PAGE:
By Jana Echevarria, Ph.D.
The title of this post may sound hyperbolic, but the truth is that teaching can often be an isolated and lonely profession, especially when teachers feel that they are not reaching their students or seeing the learning results that inspired them to become teachers in the first place. That’s where ongoing professional development comes in.
When teachers have the opportunity to learn and grow professionally, to try out research-validated practices that are effective in helping students make academic gains, and in the case of English learners, improve their language proficiency, it can be immensely rewarding.
Recently a teacher who took an online PD course emailed the instructor to express thanks for helping her to create lesson plans that incorporate features of the SIOP Model, features that ensure that lessons are comprehensible for English learners and concurrently develop academic English proficiency. She added, “ I am really delighted with the SIOP Model and will practice it until I have it down completely. I have applied all that I understand about it thus far to my lesson plan.”
After implementing the lesson plan the following week, she sent the update below to the instructor:
I implemented only some of the lesson to my freshmen class to try it out and it made me feel so much more successful than I have ever felt in the full 15 years I’ve been teaching. I think you and your colleagues are on to something with SIOP! T-H-A-N-K Y-O-U! You came into my life just in the nick of time. I was headed out of teaching all together after this year because I didn’t believe that I could help students anymore. SIOP has given me hope!:)
SIOP trainers often hear stories like this one about how the right PD at the right time has dramatically affected teachers’ practice and outlook.
Effective professional development provides teachers with a setting through which to collaborate with other educators, acquire new knowledge to deepen their understanding of best practice, plan and analyze lessons, and discuss implementation successes and challenges. The process offers teacher the tools and support they need to work more successfully with students. Without it, they can become disheartened, and worse, leave the profession.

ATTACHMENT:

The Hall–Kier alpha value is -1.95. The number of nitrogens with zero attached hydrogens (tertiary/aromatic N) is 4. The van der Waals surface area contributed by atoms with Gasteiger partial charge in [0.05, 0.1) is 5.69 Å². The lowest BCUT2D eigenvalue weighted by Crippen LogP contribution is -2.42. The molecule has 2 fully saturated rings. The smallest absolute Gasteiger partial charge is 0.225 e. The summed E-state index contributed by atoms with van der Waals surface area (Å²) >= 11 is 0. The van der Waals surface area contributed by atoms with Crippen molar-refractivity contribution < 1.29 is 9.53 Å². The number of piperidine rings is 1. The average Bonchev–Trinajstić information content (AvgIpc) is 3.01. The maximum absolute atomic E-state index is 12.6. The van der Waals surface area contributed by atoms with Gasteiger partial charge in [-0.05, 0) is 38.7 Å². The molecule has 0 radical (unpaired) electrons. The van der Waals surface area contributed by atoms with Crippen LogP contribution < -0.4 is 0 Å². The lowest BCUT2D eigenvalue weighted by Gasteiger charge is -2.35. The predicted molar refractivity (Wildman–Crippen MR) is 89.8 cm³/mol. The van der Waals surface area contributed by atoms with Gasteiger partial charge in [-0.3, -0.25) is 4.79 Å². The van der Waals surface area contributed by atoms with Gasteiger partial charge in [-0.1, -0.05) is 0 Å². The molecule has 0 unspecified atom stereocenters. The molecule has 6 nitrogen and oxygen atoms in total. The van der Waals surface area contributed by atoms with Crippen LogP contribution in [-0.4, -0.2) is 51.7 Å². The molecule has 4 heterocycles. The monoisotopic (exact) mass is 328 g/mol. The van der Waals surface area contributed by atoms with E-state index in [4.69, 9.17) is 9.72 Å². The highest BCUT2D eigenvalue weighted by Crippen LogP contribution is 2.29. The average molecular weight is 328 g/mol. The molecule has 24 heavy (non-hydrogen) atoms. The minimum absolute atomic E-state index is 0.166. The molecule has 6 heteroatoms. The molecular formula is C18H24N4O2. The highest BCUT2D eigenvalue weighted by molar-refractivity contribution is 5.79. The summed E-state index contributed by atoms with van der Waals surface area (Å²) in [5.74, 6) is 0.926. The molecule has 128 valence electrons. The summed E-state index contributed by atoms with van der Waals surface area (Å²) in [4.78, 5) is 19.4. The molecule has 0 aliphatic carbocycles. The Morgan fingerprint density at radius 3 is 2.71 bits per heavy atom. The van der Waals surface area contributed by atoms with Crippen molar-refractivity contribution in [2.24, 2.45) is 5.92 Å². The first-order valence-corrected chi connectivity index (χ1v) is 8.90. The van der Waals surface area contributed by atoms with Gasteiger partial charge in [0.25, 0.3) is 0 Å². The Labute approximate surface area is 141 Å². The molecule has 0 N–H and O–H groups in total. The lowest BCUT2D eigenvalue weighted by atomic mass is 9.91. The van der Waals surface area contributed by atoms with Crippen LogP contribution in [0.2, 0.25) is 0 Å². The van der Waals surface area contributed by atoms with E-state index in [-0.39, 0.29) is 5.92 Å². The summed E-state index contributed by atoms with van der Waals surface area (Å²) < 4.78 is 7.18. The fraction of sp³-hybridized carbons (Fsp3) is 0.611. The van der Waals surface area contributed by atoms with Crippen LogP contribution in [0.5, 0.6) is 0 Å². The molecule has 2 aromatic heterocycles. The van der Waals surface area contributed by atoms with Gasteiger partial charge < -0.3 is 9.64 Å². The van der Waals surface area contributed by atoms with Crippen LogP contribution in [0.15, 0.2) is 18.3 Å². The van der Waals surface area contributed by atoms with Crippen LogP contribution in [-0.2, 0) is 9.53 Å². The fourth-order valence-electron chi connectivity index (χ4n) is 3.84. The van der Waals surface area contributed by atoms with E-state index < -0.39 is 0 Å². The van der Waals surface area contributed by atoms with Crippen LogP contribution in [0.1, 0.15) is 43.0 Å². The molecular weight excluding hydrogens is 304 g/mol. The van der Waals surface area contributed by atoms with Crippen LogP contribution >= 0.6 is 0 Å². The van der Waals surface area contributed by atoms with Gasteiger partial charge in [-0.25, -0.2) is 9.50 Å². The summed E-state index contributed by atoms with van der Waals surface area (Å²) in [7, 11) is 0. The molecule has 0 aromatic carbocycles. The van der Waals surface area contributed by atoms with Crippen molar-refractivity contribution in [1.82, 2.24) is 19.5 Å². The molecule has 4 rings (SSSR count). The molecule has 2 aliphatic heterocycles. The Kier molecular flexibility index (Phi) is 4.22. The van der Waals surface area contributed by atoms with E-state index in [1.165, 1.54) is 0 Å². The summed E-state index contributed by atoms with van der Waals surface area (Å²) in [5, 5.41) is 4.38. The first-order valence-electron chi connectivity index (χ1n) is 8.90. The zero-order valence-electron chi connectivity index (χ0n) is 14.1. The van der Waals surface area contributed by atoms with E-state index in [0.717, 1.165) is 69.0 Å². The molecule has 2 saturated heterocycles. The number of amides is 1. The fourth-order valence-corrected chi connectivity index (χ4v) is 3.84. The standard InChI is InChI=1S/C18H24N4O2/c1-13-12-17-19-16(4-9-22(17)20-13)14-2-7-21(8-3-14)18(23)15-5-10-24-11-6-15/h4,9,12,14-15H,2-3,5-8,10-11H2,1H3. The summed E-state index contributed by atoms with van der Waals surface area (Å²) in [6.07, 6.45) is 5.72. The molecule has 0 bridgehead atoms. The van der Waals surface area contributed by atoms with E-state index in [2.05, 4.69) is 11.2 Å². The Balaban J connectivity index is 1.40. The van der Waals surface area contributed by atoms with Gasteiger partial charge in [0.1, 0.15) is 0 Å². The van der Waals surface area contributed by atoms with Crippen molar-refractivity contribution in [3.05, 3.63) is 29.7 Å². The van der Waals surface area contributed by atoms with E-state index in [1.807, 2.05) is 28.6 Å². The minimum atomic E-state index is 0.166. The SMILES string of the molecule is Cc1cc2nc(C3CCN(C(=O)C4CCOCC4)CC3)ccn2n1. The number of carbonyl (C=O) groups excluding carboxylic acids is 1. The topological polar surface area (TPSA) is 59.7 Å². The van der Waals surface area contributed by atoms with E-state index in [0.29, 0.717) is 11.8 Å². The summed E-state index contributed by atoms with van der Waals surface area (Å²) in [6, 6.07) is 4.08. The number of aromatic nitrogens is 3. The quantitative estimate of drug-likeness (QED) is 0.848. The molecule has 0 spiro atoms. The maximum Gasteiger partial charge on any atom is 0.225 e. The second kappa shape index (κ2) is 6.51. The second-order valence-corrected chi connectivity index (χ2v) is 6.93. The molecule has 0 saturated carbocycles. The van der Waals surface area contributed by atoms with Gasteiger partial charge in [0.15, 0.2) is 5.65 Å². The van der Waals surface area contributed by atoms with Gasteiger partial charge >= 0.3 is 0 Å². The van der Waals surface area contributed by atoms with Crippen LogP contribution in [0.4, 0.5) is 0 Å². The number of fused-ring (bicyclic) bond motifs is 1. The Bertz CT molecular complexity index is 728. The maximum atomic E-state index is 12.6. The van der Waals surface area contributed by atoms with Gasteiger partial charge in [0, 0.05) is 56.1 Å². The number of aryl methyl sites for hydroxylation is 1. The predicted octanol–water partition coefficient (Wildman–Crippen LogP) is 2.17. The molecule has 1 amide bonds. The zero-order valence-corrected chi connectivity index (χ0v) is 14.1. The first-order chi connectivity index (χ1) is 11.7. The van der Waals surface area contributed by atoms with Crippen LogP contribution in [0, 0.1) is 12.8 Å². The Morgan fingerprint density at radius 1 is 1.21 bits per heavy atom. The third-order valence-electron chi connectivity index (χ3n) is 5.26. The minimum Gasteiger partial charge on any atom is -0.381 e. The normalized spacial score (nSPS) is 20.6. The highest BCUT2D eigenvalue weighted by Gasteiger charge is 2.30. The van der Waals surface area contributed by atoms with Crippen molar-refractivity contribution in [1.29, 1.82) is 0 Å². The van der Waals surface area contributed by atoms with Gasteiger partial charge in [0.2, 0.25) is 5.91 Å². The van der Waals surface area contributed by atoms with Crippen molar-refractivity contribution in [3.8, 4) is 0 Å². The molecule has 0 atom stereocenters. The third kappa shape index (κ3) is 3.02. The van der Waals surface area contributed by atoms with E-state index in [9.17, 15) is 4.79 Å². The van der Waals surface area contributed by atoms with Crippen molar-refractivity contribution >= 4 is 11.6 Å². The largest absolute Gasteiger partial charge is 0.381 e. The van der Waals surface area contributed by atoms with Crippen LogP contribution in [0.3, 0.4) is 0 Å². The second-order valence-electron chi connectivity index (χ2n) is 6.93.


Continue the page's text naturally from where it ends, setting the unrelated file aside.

By Amy Washam
“I have been SIOP trained!” Whenever I hear educators say these words, the follow up question is, “Do you implement the features of SIOP into your lessons, and if so, to what degree?” Receiving SIOP training is only the first step to becoming a high-implementing SIOPer. I often use the analogy of climbing a mountain, a SIOP mountain. For most educators, the SIOP training only makes you aware that the SIOP Mountain exists. You do not begin to ascend the SIOP Mountain until you implement the features consistently into your lessons. And you do not summit the SIOP Mountain, become a high-implementer, without lots of experience implementing the features.
While I know quite a bit about implementing the SIOP Model, I am not an experienced mountain climber. So to continue this analogy, I searched, “How to climb a mountain,” and found some striking similarities between the extreme sport of mountain climbing and learning to implement the SIOP Model to a high degree (see http://www.wikihow.com/Climb-a-Mountain). (more…)
By MaryEllen Vogt
For the SIOP National Conference next month in Dallas, I’m presenting a keynote titled, “The Adventures of a SIOP Professional Developer.” I’ll be telling some humorous stories as shared by a couple of SIOP consultants, as well as an anecdote or two from my own experiences while teaching the SIOP Model to thousands of teachers and administrators over the past fifteen years.
But, I have a greater purpose for this presentation than just sharing a few funny stories. More importantly, I’ll be sharing information from a review of research about what constitutes effective professional development, and how we can use research findings to create effective PD that will lead to improved implementation of the SIOP Model. As an example, I’ve learned from a research review (and from my own experience) that effective SIOP professional development is:
- Highly interactive
- Respectful of divergent perspectives
- Dialogic (dialogue is valued)
- Ongoing (learning to implement the SIOP Model to a high degree takes time; it’s a process)
- Sustainable (unlike other PD efforts, schools implementing the SIOP Model know they’re in it for the long haul)
- Embedded in classroom and school contexts
- Substantive (includes increased knowledge of learning and teaching)
- Designed with adult learning theories in mind.